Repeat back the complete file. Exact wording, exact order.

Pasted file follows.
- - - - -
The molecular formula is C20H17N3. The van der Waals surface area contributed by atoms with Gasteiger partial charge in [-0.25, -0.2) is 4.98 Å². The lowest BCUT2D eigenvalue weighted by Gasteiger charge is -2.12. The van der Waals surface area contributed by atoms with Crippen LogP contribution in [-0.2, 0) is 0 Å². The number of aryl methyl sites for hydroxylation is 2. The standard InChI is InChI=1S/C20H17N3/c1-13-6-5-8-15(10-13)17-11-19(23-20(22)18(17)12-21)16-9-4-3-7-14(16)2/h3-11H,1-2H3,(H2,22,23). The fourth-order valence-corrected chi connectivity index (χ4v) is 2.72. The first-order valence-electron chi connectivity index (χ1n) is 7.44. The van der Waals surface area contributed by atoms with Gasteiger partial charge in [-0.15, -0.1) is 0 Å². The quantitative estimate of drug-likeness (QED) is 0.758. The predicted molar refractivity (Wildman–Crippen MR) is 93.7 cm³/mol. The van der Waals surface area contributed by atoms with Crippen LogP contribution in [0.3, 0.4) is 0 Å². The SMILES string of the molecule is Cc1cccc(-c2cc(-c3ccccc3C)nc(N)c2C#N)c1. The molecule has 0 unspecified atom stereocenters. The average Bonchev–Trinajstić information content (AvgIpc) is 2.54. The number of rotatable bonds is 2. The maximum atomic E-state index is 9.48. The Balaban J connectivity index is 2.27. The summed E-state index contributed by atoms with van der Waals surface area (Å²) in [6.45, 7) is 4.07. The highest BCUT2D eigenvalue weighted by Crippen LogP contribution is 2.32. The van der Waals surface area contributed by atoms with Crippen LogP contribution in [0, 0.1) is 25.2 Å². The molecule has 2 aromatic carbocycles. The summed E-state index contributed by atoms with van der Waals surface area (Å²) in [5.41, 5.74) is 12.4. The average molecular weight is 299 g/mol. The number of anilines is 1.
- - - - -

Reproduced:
The molecular formula is C20H17N3. The van der Waals surface area contributed by atoms with Gasteiger partial charge in [-0.25, -0.2) is 4.98 Å². The lowest BCUT2D eigenvalue weighted by Gasteiger charge is -2.12. The van der Waals surface area contributed by atoms with Crippen LogP contribution in [-0.2, 0) is 0 Å². The number of aryl methyl sites for hydroxylation is 2. The standard InChI is InChI=1S/C20H17N3/c1-13-6-5-8-15(10-13)17-11-19(23-20(22)18(17)12-21)16-9-4-3-7-14(16)2/h3-11H,1-2H3,(H2,22,23). The fourth-order valence-corrected chi connectivity index (χ4v) is 2.72. The first-order valence-electron chi connectivity index (χ1n) is 7.44. The van der Waals surface area contributed by atoms with Gasteiger partial charge in [-0.15, -0.1) is 0 Å². The quantitative estimate of drug-likeness (QED) is 0.758. The predicted molar refractivity (Wildman–Crippen MR) is 93.7 cm³/mol. The van der Waals surface area contributed by atoms with Crippen LogP contribution in [0.3, 0.4) is 0 Å². The SMILES string of the molecule is Cc1cccc(-c2cc(-c3ccccc3C)nc(N)c2C#N)c1. The molecule has 0 unspecified atom stereocenters. The average Bonchev–Trinajstić information content (AvgIpc) is 2.54. The number of rotatable bonds is 2. The maximum atomic E-state index is 9.48. The Balaban J connectivity index is 2.27. The summed E-state index contributed by atoms with van der Waals surface area (Å²) in [6.45, 7) is 4.07. The highest BCUT2D eigenvalue weighted by Crippen LogP contribution is 2.32. The van der Waals surface area contributed by atoms with Crippen LogP contribution in [0, 0.1) is 25.2 Å². The molecule has 2 aromatic carbocycles. The summed E-state index contributed by atoms with van der Waals surface area (Å²) in [5.41, 5.74) is 12.4. The average molecular weight is 299 g/mol. The number of anilines is 1.